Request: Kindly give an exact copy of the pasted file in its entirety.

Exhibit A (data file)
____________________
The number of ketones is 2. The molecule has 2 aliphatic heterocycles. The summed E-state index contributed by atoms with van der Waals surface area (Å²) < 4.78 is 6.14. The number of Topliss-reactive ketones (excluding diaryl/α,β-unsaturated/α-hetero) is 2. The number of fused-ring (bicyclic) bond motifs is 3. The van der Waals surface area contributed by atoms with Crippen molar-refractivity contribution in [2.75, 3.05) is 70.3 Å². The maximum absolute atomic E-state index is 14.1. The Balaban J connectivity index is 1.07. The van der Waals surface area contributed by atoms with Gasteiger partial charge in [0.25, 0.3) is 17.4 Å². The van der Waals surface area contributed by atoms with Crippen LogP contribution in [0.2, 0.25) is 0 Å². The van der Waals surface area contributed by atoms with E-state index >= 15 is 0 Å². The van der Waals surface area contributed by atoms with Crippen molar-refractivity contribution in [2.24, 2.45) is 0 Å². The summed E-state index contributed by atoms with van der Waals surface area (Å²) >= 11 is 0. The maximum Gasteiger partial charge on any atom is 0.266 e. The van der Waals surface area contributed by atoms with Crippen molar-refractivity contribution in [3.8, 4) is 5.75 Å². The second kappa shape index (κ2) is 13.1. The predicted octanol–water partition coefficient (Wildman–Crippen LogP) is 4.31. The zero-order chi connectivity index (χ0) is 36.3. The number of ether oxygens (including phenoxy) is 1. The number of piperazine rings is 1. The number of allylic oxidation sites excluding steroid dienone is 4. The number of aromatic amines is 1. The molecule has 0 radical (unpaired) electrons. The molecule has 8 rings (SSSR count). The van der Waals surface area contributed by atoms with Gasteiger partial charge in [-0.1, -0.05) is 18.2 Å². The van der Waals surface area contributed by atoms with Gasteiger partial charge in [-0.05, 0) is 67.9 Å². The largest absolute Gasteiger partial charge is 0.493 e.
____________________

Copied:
The number of ketones is 2. The molecule has 2 aliphatic heterocycles. The summed E-state index contributed by atoms with van der Waals surface area (Å²) < 4.78 is 6.14. The number of Topliss-reactive ketones (excluding diaryl/α,β-unsaturated/α-hetero) is 2. The number of fused-ring (bicyclic) bond motifs is 3. The van der Waals surface area contributed by atoms with Crippen molar-refractivity contribution in [2.75, 3.05) is 70.3 Å². The maximum absolute atomic E-state index is 14.1. The Balaban J connectivity index is 1.07. The van der Waals surface area contributed by atoms with Gasteiger partial charge in [0.25, 0.3) is 17.4 Å². The van der Waals surface area contributed by atoms with Crippen LogP contribution in [0.2, 0.25) is 0 Å². The van der Waals surface area contributed by atoms with E-state index >= 15 is 0 Å². The van der Waals surface area contributed by atoms with Crippen molar-refractivity contribution in [2.24, 2.45) is 0 Å². The summed E-state index contributed by atoms with van der Waals surface area (Å²) >= 11 is 0. The maximum Gasteiger partial charge on any atom is 0.266 e. The van der Waals surface area contributed by atoms with Crippen molar-refractivity contribution in [3.8, 4) is 5.75 Å². The second kappa shape index (κ2) is 13.1. The predicted octanol–water partition coefficient (Wildman–Crippen LogP) is 4.31. The zero-order chi connectivity index (χ0) is 36.3. The number of ether oxygens (including phenoxy) is 1. The number of piperazine rings is 1. The number of allylic oxidation sites excluding steroid dienone is 4. The number of aromatic amines is 1. The molecule has 0 radical (unpaired) electrons. The molecule has 8 rings (SSSR count). The van der Waals surface area contributed by atoms with Gasteiger partial charge in [-0.1, -0.05) is 18.2 Å². The van der Waals surface area contributed by atoms with Gasteiger partial charge in [-0.05, 0) is 67.9 Å². The largest absolute Gasteiger partial charge is 0.493 e.